Navigate to Settings

Navigate to Settings → Integrations and create a custom integration using the button at the bottom of the page. You can name the integration whatever you like.

Ghost Settings page

Navigate to Integrations

You will be redirected to a page showing you information about the integration. Take note of the string labeled “Content API key,” since you will be needing it later.

To get started with the Content API, make sure you’re in your Next.js project directory, then install the library using your package manager:

# Install using yarn
yarn add @tryghost/content-api

# Install using npm
npm install @tryghost/content-api

Next, add a folder named utils at the root of your project and create a file named index.js in the folder. This file will contain an instance of the Ghost Content API as well as functions for fetching bulk and single posts from your Ghost site.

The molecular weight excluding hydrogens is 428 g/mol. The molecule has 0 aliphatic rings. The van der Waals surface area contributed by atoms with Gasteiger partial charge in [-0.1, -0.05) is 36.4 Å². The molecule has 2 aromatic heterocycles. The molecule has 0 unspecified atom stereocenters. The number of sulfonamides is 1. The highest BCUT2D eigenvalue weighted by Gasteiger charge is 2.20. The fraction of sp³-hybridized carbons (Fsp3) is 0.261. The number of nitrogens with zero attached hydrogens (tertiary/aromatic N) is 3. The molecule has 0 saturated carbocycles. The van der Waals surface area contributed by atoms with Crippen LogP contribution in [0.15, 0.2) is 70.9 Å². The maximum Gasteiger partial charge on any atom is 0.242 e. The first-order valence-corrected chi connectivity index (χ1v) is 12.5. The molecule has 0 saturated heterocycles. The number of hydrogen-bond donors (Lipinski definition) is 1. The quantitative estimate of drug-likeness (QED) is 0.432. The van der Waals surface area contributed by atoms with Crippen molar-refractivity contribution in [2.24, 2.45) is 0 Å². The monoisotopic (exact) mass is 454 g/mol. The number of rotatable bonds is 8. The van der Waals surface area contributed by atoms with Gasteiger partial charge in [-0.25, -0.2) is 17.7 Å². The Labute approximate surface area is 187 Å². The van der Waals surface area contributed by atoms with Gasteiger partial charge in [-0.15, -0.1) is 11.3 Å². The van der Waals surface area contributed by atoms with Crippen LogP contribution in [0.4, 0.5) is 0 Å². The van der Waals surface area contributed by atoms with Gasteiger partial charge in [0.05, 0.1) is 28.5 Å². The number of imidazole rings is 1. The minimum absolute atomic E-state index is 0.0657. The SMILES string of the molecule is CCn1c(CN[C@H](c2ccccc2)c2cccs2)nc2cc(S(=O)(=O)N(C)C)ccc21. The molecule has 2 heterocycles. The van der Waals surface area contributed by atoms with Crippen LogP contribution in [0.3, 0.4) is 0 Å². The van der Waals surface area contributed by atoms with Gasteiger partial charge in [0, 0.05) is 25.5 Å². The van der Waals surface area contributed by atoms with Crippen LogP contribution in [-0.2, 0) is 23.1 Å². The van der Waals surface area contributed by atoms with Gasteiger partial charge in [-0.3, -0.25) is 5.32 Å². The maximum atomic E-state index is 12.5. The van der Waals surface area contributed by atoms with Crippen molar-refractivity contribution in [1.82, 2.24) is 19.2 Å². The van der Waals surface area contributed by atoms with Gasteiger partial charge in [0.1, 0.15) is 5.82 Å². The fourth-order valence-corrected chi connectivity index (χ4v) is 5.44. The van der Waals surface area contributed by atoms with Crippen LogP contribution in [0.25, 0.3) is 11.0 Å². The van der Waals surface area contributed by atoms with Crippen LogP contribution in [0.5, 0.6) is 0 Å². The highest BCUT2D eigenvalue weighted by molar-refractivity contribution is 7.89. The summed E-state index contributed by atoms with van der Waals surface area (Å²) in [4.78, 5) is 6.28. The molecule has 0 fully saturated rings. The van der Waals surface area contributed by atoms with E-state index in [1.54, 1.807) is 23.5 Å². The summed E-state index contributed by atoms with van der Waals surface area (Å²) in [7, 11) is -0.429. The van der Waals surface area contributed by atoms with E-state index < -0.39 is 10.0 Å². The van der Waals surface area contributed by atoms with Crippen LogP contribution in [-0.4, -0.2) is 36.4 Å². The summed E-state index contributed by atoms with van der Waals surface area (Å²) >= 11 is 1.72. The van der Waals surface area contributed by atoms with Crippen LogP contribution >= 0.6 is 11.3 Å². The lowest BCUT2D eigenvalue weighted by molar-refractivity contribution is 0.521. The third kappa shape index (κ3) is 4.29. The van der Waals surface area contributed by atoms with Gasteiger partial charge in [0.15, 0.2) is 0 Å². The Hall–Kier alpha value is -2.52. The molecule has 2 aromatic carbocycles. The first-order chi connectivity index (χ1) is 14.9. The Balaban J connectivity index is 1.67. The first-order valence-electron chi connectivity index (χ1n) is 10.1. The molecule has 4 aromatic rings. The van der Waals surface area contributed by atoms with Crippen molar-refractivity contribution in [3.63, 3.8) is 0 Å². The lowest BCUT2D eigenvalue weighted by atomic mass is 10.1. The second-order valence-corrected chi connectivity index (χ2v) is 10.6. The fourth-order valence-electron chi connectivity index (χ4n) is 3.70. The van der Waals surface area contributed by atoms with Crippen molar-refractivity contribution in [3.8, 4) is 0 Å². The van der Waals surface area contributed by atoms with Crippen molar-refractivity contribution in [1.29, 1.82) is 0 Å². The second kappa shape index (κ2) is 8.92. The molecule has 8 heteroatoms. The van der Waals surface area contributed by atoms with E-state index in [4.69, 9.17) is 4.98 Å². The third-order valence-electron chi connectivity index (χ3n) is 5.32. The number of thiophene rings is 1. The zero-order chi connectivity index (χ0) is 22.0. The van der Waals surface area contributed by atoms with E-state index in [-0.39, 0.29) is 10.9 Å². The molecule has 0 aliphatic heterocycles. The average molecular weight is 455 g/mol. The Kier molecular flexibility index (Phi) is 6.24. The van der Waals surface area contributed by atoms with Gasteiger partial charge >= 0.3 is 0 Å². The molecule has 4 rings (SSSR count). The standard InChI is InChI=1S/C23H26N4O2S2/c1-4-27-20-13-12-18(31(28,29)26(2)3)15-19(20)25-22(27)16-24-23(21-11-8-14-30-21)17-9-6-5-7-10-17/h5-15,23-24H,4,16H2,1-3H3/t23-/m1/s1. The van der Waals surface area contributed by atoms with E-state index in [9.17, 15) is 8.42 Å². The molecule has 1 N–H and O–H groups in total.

mkdir utils
cd utils
touch index.js

Add the code below to the file you just created:

import GhostContentAPI from "@tryghost/content-api";

// Create an instance of the GhostContentAPI
const api = new GhostContentAPI({
  url: "http://localhost:2368",
  key: "6760baXXXXXXXXXXXX", // replace this with your API key
  version: "v4",

The API instance you just created exposes five properties, with each corresponding to content that can be fetched from a Ghost site: posts, pages, authors, settings, and tags. Each property in turn exposes two methods:

  • browse for fetching bulk data
  • read for fetching a single item matching a unique identifier (slug or ID)

Now add the code for fetching bulk and single posts from your Ghost site:

export const getPosts = async () => {
  try {
    return await api.posts.browse({
      limit: "all",
  } catch (error) {

export const getSinglePost = async (slug) => {
  try {